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Re: [Axiom-developer] A student comment
From: |
C Y |
Subject: |
Re: [Axiom-developer] A student comment |
Date: |
Sat, 1 Sep 2007 22:02:01 -0700 (PDT) |
--- Bill Page <address@hidden> wrote:
> On 9/1/07, Alasdair McAndrew wrote:
> > As some of you may know, this semester I am using Axiom in a
> > cryptography subject. I have asked my students to comment briefly
> > on what they like/dislike about it. Some like it, and find it
> > "intuitive", while others dislike it.
>
> As a "first impression" I think this feedback is quite valuable. I
> wonder how these same students will feel at the end of a semester of
> using Axiom. Do you plan to ask them again? I would also like to know
> exactly what aspects of Axiom some students found "intuitive".
Actually I find the fact that some students found it intuitive to be
intriguing - I would not have expected any of them to react in that
fashion.
> I think the decision to
> distinguish commands by this peculiar syntactic convention was
> probably already "out of fashion" even at the time Axiom was
> originally implemented. Plus this makes it difficult to extend the
> user interface in a natural manner simply by writing new library
> code.
If I understand correctly, the objection is to the use of the ")"
prefix when processing system commands?
I think the current interpreter will need to be re-thought regardless
in light of the Bnatural papers and ideas - perhaps this convention
should also be re-examined at that time. In any case, there should be
documented reasons for its use if any are found or deduced.
> Certainly there are some reasonable alternatives that would be more
> nature and extensible.
It is worth looking into.
> It seems quite fair to claim that during most of Axiom's "nine lives"
> user interface was given lower priority than the implementation of
> mathematical algorithms.
Certainly. That's a natural consequence of focusing the development
resources on the core mathematical system. User interaction
considerations are non-trivial.
> (The work that NAG did on the Techexplorer
> interface for Windows was an exception, unfortunately that was lost
> when the commercial version died.) Even the output of the Spad
> library compiler demonstrates this apparent "lack of interest" in
> user interface. As a research platform I suppose this made a certain
> kind of sense but for the use you are trying to make of Axiom, I
> think it could be a problem.
I would expect that it is. The intersection between strict
mathematical correctness and "user friendliness" is not well mapped as
yet, and doing so will be an ongoing challenge. Since (IMHO) the
strong foundation must be present before the question can even be
considered seriously, Axiom's original focus was quite logical.
> Thanks. I would like to know more. But apparently some people here
> really do not care to know. :-(
I think it's more of a case that they already know, but are not able to
shift resources from current efforts to attempt to address that
shortcoming at this time (which is not easy to address.)
> The suggestion to turn these comments
> back on the student surely can not be of much use since it seems
> rather unlikely to me that cryptography students will be motivated to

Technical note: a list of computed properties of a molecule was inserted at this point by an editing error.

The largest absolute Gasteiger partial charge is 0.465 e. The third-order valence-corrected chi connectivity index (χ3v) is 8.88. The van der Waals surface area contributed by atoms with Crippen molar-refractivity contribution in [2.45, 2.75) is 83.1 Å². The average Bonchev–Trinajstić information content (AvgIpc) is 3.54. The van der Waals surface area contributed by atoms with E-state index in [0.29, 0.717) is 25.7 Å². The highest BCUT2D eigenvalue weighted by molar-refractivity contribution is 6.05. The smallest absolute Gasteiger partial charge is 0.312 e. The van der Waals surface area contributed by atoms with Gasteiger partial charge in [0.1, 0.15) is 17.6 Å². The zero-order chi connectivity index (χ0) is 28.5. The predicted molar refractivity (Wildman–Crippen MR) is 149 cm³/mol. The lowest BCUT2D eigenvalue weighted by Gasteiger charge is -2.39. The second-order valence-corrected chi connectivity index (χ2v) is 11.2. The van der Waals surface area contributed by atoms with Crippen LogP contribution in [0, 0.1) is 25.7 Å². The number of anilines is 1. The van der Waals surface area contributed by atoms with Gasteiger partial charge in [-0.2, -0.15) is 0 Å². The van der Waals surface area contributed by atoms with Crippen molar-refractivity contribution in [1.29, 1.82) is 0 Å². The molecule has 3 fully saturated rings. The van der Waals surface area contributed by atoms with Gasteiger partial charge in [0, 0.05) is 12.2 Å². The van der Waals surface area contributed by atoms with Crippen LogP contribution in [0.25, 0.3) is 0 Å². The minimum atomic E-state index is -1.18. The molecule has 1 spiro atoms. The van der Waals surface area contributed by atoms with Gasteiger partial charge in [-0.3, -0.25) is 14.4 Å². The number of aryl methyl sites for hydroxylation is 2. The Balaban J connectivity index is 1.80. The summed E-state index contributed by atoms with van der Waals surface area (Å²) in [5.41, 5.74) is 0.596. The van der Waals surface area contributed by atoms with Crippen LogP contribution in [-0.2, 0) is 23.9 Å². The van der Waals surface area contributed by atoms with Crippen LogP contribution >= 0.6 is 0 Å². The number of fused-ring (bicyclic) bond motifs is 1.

> solve these sort problems with the Axiom user interface when there
> are so many other alternatives available.
If an alternate environment already solves the problem, why not use it?
Axiom brings something new to the table in the form of potentially
having much higher degrees of mathematical rigor, but this comes at a
price in terms of development time. The solution to this particular
problem in the Axiom environment requires some prerequisites that are
themselves non-trivial and time consuming. In my opinion, to map
concretely and usefully the strong correctness intended for the core of
Axiom to a "working" environment you need at least:
1. The strong "foundation" containing the necessary mathematical
knowledge and algorithms to solve the problems in the target problem
space (cryptography, in this case.)
2. User interface tools, toolkits, and interaction environments
sufficiently "friendly" (whatever that means) to provide the expected
aids to problem solving.
3. Solid knowledge of the conventions used in the problem space and
how to express those conventions in terms of Axiom's foundations.
This has the consequence of restricting the "casual" user to previously
defined mathematical libraries for hard core reliable solutions, but
that's as it should be since rigorous, trustworthy and probably correct
solutions to most problems are not possible in a casual context. (It
might be possible in some cases for Axiom to generate "rigorous" code
for library inclusion using Bnatural input and environmental knowledge,
but that will need looking into.) "Unspoken assumptions" made in a
field must be made explicit, so when and if they break down the
breakage is clear and not "glossed over" by insufficiently rigorous
symbol manipulation.
Of the three stages above, we are still a long way from having #1 or
#2. Once we do have those #3 will hopefully be possible using
collaborations between specialists in the various fields and
mathematicians. One example that has been mentioned in the past is the
possibility of implementing something like distributions (a.k.a
generalized functions) for the treatment of Dirac Deltas in advanced
physics. There are undoubtedly others, and with hard work that's where
Axiom will someday begin to show its real strength.
Cheers,
CY
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